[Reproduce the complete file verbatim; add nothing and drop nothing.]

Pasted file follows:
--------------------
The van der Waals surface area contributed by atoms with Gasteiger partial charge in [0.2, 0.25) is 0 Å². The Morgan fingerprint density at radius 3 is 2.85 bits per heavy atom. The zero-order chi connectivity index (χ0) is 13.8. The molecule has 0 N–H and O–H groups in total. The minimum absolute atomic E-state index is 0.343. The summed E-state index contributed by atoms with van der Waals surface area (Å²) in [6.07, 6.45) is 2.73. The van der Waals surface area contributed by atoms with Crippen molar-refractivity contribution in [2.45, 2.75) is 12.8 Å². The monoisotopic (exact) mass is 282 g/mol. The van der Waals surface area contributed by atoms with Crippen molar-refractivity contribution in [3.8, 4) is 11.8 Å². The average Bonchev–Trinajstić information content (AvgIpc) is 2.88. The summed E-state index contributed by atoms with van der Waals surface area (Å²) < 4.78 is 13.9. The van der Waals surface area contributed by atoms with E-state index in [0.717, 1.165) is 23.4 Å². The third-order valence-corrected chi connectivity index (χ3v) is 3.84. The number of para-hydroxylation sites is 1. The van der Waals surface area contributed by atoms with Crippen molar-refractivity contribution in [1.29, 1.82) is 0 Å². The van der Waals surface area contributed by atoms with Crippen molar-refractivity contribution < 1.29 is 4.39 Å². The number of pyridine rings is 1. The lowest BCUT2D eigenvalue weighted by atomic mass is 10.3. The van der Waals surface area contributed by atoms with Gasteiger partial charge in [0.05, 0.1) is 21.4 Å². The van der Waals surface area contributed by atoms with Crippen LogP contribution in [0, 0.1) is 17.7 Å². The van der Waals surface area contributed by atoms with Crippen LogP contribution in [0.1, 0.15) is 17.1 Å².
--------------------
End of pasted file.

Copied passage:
The van der Waals surface area contributed by atoms with Gasteiger partial charge in [0.2, 0.25) is 0 Å². The Morgan fingerprint density at radius 3 is 2.85 bits per heavy atom. The zero-order chi connectivity index (χ0) is 13.8. The molecule has 0 N–H and O–H groups in total. The minimum absolute atomic E-state index is 0.343. The summed E-state index contributed by atoms with van der Waals surface area (Å²) in [6.07, 6.45) is 2.73. The van der Waals surface area contributed by atoms with Crippen molar-refractivity contribution in [2.45, 2.75) is 12.8 Å². The monoisotopic (exact) mass is 282 g/mol. The van der Waals surface area contributed by atoms with Crippen molar-refractivity contribution in [3.8, 4) is 11.8 Å². The average Bonchev–Trinajstić information content (AvgIpc) is 2.88. The summed E-state index contributed by atoms with van der Waals surface area (Å²) < 4.78 is 13.9. The van der Waals surface area contributed by atoms with E-state index in [0.717, 1.165) is 23.4 Å². The third-order valence-corrected chi connectivity index (χ3v) is 3.84. The number of para-hydroxylation sites is 1. The van der Waals surface area contributed by atoms with Crippen molar-refractivity contribution in [1.29, 1.82) is 0 Å². The van der Waals surface area contributed by atoms with Crippen molar-refractivity contribution < 1.29 is 4.39 Å². The number of pyridine rings is 1. The lowest BCUT2D eigenvalue weighted by atomic mass is 10.3. The van der Waals surface area contributed by atoms with Gasteiger partial charge in [0.05, 0.1) is 21.4 Å². The van der Waals surface area contributed by atoms with Crippen LogP contribution in [0, 0.1) is 17.7 Å². The van der Waals surface area contributed by atoms with Crippen LogP contribution in [0.1, 0.15) is 17.1 Å².